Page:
On any given weeknight, Dave would clock off his closing shift at the store and phone in details of a precisely-timed pickup. With the rest of the house asleep, I’d stand sentinel in the kitchen window and watch for the approaching headlights. We always began at a rotating selection of old-fashioned mom-and-pop diners, where we’d commune over some cultural touchstone or another and plot our nocturnal adventures.

Those were the days when suburban strangeness still lurked under cover of night, and Dave (as the licensed half of the partnership) was a master of this domain. He had a gift for summoning the mystical energies of a dying Midwestern industrial city, and I became intoxicated by this newly-subterranean view of my dull hometown. He drove me to a foggy, sodium-lit toll bridge which rose out of the middle of a nondescript neighborhood, seemingly leading to nowhere. We played mini-putt at a self-serve golf course built on the outskirts of a rural used-car lot, which used an honors-system lockbox for payment. He showed me what appeared to be a concrete-poured crypt, set in the weeded-over corner of an abandoned parking lot. And as the sun rose, we ate breakfast in a Lynchian, dreamlike joint set in what looked like someone’s living room on the outskirts of town.

And, always, there was music. Dave liked to keep the headache-inducing EQ on his car stereo to be as trebly and bass-free as possible. Thanks to Dave, I reconsidered the Residents, whose Mark of the Mole I considered blasé, but he set my brain ablaze with Duck Stab. He brought me back to the Pet Shop Boys: I’d gone missing after Actually, only to overlook the unspeakably beautiful Behaviour. He introduced me to masterpieces like The KLF’s Chill Out, David Van Tieghem’s These Things Happen, and Jean-Michel Jarre’s Zoolook. And, on rare occasions when he deemed the moment worthy, he’d bust out tapes of his own home-recorded music: elaborate and quirky instrumentals that revealed his wry, lush, and somewhat discomfiting musical influences. (As was customary with Dave, he didn’t take requests. The car and the stereo were his domain, and I was but a vessel for his good-naturedly didactic programming.)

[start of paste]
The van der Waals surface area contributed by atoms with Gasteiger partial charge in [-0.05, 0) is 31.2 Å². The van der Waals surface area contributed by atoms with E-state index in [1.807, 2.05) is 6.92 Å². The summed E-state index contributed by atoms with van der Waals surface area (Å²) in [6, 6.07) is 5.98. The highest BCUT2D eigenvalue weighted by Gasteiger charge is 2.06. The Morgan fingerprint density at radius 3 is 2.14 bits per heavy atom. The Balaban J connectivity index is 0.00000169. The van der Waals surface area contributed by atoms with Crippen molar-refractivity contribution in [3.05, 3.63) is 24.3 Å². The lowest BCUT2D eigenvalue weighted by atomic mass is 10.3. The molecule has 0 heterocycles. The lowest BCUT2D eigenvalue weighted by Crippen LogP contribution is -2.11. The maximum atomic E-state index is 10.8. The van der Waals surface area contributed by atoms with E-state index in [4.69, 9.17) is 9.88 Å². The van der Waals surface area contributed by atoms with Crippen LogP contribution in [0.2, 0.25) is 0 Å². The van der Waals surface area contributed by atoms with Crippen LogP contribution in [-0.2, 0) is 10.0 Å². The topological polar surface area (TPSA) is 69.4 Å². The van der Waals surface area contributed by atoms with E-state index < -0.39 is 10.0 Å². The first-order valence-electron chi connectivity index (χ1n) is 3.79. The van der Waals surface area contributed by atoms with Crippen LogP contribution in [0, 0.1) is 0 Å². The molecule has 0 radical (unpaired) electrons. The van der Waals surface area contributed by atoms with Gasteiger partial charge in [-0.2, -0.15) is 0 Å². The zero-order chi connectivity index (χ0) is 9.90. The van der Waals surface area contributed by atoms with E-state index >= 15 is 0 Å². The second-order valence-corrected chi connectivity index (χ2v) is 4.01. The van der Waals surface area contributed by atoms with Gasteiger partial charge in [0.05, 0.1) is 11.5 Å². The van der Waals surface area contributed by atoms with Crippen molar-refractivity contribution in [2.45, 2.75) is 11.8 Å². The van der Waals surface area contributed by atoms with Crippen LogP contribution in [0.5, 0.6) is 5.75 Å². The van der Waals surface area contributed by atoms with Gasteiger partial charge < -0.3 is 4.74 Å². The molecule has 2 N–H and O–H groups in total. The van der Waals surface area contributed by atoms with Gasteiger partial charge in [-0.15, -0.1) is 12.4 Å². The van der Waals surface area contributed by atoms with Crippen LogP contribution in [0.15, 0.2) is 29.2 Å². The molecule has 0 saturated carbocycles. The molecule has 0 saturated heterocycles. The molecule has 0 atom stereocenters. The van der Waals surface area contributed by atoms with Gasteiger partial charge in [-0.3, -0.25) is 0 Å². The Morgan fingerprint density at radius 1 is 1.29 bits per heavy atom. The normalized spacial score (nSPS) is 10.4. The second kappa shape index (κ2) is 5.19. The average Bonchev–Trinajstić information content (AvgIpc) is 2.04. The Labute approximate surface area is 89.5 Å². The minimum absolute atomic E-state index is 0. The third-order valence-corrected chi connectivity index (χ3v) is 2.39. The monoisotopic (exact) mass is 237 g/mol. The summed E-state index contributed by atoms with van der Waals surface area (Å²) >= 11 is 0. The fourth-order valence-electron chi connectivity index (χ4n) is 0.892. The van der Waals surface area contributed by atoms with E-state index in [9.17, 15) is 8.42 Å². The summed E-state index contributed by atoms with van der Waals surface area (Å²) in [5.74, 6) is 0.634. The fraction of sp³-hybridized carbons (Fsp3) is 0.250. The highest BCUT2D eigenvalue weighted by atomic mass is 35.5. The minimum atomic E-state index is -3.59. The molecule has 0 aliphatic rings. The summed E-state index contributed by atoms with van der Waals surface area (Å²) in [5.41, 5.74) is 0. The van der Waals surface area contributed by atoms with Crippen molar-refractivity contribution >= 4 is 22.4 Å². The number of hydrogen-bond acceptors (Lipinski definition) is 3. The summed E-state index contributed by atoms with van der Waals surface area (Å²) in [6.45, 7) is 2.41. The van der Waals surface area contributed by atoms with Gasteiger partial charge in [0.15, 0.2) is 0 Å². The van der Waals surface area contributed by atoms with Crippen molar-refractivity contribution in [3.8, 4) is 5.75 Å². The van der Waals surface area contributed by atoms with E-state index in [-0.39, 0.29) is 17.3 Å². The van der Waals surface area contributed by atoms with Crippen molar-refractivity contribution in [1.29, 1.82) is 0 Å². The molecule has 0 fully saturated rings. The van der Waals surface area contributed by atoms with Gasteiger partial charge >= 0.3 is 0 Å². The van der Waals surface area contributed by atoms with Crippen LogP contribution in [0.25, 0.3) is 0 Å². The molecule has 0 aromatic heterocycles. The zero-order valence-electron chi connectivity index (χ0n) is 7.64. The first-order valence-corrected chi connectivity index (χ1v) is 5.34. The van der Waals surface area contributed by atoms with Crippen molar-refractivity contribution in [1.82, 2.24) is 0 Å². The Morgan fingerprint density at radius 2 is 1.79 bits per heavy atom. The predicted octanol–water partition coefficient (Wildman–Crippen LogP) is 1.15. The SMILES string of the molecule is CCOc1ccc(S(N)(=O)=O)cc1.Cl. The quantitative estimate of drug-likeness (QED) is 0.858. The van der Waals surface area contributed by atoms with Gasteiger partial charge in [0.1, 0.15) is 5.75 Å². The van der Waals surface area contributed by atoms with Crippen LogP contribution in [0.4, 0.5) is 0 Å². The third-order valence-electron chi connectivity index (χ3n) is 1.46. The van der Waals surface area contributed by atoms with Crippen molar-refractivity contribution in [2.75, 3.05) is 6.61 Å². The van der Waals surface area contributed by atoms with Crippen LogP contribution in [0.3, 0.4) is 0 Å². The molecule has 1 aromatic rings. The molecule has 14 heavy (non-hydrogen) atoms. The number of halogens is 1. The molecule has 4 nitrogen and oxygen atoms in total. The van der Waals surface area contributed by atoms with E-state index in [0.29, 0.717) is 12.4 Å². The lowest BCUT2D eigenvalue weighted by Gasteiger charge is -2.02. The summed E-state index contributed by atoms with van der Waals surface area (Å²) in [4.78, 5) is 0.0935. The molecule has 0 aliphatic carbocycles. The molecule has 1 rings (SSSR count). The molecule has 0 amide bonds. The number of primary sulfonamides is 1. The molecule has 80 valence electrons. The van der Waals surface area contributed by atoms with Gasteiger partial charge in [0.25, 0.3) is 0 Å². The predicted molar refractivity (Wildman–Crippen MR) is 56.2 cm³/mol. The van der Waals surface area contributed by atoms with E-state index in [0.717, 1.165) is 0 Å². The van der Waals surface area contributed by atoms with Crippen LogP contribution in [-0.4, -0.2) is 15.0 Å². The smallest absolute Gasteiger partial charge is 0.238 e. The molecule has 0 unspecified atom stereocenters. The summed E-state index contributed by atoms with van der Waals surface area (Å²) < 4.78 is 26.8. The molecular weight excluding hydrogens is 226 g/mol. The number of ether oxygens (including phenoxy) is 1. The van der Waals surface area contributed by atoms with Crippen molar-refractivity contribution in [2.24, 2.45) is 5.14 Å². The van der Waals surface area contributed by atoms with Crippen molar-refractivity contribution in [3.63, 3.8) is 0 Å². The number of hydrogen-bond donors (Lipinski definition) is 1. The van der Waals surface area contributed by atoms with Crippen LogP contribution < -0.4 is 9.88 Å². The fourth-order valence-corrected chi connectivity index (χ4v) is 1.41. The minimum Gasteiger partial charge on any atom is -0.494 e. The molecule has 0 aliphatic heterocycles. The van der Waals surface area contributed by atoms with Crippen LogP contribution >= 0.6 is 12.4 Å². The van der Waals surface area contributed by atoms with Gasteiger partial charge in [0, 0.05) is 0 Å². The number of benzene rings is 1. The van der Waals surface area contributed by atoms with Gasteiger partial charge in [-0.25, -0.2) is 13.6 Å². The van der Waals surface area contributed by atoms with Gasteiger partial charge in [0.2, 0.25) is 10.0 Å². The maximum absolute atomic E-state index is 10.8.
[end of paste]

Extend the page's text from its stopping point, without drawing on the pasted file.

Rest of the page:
But our moonlit adventures were not without cost. Sometimes I wouldn’t sneak home until well after midnight or 1am, even on school nights.  Mom became concerned about the impact of our friendship on my waking responsibilities, but she let the discipline slide in support of my happiness. The following year, my brother went to college. Mom was starting to feel the deleterious effects of her grinding daily work commute into Chicago, which she now needed more than ever due to the reduced alimony. So I became a latch-key kid at the age of 15.

Left to my own devices, my time with Dave officially became a double life: I’d eat out with my Dad early on his custody nights, only to return home and enjoy a late second dinner with Dave at one of our usual greasy haunts. Already genetically predisposed to bulk, I packed on more weight. The nights got later and later, and I became even less engaged with school — which was already a waking nightmare of social ostracism, ritual athletic humiliation, and the ongoing scourge of my gayness, which I continually attempted to bury in the molten core of the Earth. And finally, there was the matter of these hallucinatory, sleep-deprived night drives, which influenced my life in a manner that would very soon, in my own hands, literally almost kill me.

But that’s another story…

Detail of the inner J-card of a David Eschatfische master tape.